Friday, February 11, 2011

An New Day In Egypt

Hosni Mubarak finally has stepped down ad president of Egypt.  His 30 year dictatorial rule is over and I suspect we will never know all the details, but here is my hypothesis.

Yesterday, the military published a statement called "Communique #1" in which the stated that the protesters demands would be met.  This caused a wave of jubilation to flow through the millions gathered in public spaces in Cairo and Alexandria. The crowds cheered when they heard Mubarak would be making a TV appearance that evening, and everyone, including foreign diplomats and news-people assumed it would be his resignation speech.

The crowds fell silent as Mubarak began his speech, but that didn't last for long.  He began enumerating all the good things he did for his "children" and continued to assert that he would follow his own timeline and wait until September for the new elections.  Meanwhile he would turn some powers over to his Vice President. 

When it became clear that he was not stepping down, the crowd erupted in violent angry shouts.  They waved shoes in the air and tore down the TV screens in a hostile rage.  Luckily, they did not choose to march on the Presidential palace but dispersed, vowing to reassemble in the morning even stronger.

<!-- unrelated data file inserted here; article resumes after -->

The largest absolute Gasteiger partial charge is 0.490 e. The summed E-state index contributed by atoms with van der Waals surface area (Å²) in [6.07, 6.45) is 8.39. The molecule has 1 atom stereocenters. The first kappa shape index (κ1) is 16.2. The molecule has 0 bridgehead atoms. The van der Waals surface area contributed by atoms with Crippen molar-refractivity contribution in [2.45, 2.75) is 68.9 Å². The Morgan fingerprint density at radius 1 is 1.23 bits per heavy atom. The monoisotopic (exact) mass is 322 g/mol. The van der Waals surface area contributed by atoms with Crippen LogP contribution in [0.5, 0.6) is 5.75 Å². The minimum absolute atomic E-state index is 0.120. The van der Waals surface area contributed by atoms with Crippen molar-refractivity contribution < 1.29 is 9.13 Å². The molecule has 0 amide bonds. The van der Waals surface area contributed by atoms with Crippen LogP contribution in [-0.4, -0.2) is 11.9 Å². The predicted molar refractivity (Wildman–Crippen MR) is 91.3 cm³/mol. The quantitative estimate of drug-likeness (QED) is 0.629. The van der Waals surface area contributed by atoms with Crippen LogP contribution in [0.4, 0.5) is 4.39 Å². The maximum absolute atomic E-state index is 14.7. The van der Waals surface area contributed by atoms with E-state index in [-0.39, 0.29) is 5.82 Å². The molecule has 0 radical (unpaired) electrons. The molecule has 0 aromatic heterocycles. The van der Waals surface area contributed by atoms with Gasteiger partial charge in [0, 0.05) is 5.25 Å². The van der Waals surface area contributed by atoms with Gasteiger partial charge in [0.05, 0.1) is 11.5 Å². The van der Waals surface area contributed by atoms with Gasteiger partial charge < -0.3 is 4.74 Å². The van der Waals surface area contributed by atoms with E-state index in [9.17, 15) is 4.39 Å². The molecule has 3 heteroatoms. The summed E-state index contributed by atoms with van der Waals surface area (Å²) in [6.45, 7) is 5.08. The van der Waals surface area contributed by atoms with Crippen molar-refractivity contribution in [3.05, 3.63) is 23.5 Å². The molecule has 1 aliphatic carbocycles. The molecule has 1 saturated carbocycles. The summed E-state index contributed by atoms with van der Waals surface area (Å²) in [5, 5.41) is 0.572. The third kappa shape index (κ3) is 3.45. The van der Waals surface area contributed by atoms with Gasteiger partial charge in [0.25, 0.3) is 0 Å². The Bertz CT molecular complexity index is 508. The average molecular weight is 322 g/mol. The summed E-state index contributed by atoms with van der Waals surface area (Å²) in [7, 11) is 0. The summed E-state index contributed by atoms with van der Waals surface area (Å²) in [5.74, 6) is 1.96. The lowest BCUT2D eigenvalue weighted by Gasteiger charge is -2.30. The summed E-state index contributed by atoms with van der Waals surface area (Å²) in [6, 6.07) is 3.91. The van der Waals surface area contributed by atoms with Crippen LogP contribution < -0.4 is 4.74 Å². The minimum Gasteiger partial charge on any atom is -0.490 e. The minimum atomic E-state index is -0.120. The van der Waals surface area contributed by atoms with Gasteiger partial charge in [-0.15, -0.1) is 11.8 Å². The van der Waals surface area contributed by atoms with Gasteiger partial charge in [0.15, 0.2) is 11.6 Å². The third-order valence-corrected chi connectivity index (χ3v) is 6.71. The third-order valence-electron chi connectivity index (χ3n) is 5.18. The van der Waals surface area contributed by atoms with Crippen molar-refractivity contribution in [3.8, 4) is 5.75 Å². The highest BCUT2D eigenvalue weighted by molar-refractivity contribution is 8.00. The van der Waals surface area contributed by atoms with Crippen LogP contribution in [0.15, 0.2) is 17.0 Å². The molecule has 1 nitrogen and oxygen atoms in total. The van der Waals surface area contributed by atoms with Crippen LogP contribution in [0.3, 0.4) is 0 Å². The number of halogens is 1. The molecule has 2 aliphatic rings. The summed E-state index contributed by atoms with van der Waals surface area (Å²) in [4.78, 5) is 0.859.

This morning news came that the military would stand behind the transition as planned and most people saw that as an ominous sign.  Finally came the surprising announcement that Mubarak had turned power to the military council and was leaving office along with his Vice President.

My suspicion is that the military council met with the president and explained the reality of the situation.  They had what I would call a "Come to Allah" meeting.  This new Egyptian military has been trained mostly by US forces, and unlike the old military who learned from the Russians, the new Egyptian army didn't want any part of harming their countrymen.  I suspect they told Mubarak he could leave peacefully and immediately, or be placed under arrest.

He chose to leave and the whole story of Egypt has now been set on a new path.  My hope is it will find a way toward democracy and peace.

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